And should readers be concerned about my grasp of horse lore? In a superb irony, the idea came from a weird comment by a riding instructor. ‘Ram your outside hand into the horse’s neck,’ she called, ‘right into the fur’.
‘Fur?’ I thought. ‘You always pick such peculiar words.’ Peculiar words were one of her tics, bless her.
Years later, about to type the word ‘hair’, I stopped and thought, is ‘hair’ the best word for this character, in this time? Would another word serve me better?
Sometimes, the strange word is the right word.
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What your readers will never notice… a small point about reader belief and story logic (with a little help from Terrance Dicks, Rod Hull and Nina Conti)
In our house, we have a catchphrase: ‘Nobody will notice, Jon.’
We adopted it from Terrance Dicks, script editor of our favourite era of Doctor Who. He said it while discussing a cheeky plot bamboozle in The Sea Devils, for which I have great affection (excepting the cheeky plot bamboozle). During filming, it seems that Jon Pertwee (Who Himself) had concerns and Dicks reports the following conversation:
Pertwee: ‘But Terrance, how could the Master hypnotise the nurse, switch outfits with him and tie him up… all in 30 seconds?’
Dicks (valiant in the face of a scorching deadline): ‘Don’t worry, Jon. Nobody will notice.’
We did notice, and Pertwee noticed, and probably all of Whovania noticed. It’s now a house phrase, chez Morris.
What the reader will never notice
There are some things readers will never notice. Suppose your character has to take a train to Birmingham. Do you have to explain the minutiae? Do you have to prepare a description of slogging to the station with a wheelie bag that keeps capsizing, watching the fields pass with the roar and rat-tat of the wheels, find words to describe that precise train smell? Certainly you do if that scene contains anything that’s important. But if it doesn’t, the reader will never notice they weren’t on the train with the character. Just write ‘she took the train to Birmingham’.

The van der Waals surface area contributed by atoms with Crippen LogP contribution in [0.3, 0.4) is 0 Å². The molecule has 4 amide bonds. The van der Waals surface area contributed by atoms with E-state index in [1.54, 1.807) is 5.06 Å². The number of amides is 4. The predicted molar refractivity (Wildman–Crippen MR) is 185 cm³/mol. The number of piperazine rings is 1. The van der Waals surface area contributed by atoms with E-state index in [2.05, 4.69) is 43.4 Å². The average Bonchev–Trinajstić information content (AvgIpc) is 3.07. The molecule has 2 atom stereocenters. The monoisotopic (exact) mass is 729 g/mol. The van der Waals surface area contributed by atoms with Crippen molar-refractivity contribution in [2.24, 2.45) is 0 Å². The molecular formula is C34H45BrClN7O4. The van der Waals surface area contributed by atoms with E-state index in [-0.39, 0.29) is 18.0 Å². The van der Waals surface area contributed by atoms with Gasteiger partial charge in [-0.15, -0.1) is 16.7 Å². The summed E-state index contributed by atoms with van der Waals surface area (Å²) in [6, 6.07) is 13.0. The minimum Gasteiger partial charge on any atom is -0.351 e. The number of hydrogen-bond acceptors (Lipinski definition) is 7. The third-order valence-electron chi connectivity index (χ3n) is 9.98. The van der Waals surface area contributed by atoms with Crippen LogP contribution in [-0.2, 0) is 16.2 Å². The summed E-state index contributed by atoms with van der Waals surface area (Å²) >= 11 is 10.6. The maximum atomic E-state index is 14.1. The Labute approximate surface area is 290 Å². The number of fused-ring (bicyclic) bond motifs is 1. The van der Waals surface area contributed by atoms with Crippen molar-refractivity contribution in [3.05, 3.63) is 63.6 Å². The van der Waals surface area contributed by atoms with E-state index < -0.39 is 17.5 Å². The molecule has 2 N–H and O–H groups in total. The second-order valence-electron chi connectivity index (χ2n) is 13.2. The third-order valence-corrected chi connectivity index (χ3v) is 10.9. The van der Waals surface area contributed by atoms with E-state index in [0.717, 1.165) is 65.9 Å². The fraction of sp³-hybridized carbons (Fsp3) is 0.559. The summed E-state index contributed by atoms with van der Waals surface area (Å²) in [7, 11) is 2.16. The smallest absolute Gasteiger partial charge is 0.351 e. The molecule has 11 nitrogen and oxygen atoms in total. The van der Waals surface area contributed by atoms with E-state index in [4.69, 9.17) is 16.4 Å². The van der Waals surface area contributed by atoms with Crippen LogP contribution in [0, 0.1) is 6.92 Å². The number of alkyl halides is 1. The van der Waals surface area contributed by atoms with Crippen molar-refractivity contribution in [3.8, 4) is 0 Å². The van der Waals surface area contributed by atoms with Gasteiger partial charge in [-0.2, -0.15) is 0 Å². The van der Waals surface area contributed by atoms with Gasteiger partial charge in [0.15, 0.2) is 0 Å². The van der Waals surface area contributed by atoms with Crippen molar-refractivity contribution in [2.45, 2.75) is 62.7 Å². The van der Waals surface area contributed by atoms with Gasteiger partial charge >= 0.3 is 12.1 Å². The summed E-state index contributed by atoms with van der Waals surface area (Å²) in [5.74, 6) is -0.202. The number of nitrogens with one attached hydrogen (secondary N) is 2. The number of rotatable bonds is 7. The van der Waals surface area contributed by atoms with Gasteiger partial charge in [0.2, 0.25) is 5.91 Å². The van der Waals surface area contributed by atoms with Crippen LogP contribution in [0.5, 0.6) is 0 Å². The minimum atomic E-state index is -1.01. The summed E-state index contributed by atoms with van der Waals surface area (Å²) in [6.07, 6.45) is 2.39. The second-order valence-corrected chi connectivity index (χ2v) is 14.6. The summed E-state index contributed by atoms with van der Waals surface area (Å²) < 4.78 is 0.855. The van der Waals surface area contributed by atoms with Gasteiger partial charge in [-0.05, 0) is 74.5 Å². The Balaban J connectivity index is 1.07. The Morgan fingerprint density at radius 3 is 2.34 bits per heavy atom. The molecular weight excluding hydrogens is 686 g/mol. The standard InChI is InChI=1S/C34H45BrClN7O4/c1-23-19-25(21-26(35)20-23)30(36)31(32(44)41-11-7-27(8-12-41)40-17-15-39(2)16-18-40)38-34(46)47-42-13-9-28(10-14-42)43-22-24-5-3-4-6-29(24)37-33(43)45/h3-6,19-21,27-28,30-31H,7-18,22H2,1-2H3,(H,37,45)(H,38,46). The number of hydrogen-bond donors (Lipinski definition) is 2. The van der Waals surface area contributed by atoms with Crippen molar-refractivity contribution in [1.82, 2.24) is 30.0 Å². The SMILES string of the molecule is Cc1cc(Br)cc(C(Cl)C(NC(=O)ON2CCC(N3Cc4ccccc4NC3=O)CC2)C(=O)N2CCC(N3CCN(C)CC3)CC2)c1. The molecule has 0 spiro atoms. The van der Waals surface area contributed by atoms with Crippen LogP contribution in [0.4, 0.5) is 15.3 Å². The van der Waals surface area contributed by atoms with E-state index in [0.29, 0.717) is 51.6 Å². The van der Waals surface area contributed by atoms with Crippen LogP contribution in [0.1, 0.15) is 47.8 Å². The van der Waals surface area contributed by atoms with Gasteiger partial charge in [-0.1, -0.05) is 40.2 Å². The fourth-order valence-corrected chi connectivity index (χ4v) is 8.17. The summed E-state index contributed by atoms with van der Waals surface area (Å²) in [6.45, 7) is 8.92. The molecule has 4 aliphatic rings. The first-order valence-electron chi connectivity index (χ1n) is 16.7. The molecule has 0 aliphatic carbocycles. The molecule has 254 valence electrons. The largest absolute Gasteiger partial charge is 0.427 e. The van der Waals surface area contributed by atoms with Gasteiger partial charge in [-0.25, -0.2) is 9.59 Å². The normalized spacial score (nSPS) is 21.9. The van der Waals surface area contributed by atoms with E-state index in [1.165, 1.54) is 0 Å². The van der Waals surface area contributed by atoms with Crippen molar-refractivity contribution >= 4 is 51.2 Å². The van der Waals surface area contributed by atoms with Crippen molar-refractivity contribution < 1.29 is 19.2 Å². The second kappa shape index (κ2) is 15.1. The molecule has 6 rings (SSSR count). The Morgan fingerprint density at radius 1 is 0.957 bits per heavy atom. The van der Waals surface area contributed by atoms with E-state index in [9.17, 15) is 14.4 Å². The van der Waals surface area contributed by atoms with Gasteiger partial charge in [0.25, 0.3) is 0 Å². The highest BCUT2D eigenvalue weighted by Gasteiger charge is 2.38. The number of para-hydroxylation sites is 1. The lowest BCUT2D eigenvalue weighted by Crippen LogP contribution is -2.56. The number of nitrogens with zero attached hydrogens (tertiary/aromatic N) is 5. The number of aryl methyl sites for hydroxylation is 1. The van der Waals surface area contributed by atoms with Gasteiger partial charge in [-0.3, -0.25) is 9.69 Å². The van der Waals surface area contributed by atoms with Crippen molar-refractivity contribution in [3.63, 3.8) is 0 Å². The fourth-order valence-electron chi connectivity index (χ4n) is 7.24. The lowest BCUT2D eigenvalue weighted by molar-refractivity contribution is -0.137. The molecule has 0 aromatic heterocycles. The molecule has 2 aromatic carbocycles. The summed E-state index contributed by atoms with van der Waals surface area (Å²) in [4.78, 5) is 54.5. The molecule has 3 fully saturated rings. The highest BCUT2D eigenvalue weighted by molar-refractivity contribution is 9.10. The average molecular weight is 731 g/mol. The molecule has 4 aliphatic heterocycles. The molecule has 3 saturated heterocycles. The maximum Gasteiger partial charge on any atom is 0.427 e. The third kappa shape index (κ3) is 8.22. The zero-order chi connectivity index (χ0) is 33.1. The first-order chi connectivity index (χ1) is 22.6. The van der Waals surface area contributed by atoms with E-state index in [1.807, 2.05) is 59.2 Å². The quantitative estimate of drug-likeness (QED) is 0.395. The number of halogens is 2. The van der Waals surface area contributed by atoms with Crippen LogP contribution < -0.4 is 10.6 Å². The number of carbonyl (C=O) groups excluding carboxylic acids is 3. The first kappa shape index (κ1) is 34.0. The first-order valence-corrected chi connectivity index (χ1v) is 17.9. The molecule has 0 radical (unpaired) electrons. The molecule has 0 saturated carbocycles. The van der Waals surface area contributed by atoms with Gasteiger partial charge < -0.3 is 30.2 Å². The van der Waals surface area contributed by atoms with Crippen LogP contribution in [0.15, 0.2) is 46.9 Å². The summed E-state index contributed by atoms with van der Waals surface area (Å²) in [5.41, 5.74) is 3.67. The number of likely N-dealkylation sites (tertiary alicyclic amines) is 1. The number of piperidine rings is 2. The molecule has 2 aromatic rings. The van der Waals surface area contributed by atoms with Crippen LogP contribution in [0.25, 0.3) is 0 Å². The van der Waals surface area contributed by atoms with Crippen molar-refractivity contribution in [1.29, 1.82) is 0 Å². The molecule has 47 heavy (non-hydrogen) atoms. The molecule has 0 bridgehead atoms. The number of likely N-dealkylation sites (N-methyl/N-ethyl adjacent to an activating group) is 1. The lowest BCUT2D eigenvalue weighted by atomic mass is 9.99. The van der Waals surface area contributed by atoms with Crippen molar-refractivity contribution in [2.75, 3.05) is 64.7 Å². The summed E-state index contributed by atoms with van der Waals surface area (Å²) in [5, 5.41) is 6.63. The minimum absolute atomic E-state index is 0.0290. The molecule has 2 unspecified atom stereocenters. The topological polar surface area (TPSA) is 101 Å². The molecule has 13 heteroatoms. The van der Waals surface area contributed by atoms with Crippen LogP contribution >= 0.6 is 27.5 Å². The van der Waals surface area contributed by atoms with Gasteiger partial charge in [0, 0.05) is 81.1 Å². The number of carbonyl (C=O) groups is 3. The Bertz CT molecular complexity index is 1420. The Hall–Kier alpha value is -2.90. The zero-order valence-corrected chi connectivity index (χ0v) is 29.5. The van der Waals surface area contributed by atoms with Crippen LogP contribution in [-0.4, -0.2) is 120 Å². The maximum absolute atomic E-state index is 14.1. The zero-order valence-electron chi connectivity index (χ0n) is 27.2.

But they will notice this
But here’s a thing they will notice. If you sneak a plot impossibility past them, or a character inconsistency… You might manage to conceal it at the time, especially if you distract the audience, perhaps with humour, or you cover it in the general mayhem of a fast-paced finale. They might not see it immediately (or they might). But at some point they’ll think…. ‘hang on… that just doesn’t make sense.’
Emu and Monk
Storytelling requires us to suspend disbelief. We will do it readily and eagerly, if all is aligned. We’ll even believe something as obviously artificial as Rod Hull and his puppet Emu – we may not like it, but we are in no doubt that Rod is truly worried about what Emu might do, even though it’s obvious that Emu is a giant glove on Rod’s arm. That’s the spell of characterisation.
Continuing with ventriloquism (don’t try saying that fast), Nina Conti readily breaks the fourth wall. Her dummies tell us she has her hand up their bottom, they grumble about the voices she gives them. It glories in artifice, but something makes us believe in it as a singular mad world of its own. Though it’s daft and not-real, it has a kind of logic. Consistency.
That logic – and consistency – is important. Every story has logic: it’s one of the agreements made with the audience.
Logic and consistency – of fact and emotion – make the reader comfortable to commit to our creation, to put their minds in our hands. The reader knows it’s all made up, every character, every word of dialogue, every action taken, every mark on the page. We have to teach them our story’s logic and then play fair by it. We can make them believe anything if we set it up (see my post about plot holes and endings).
If we break the agreement, for instance like the madly impossible Sea Devils reveal, I’m afraid they will notice, very much. Jon was right, Terrance. But bless you anyway. This was the first book I ever bought with my pocket money. It’s still on my shelves.
Stop sign pic by Alexander Kovalyov on Pexels
There’s loads more about plot and logic in my plot book!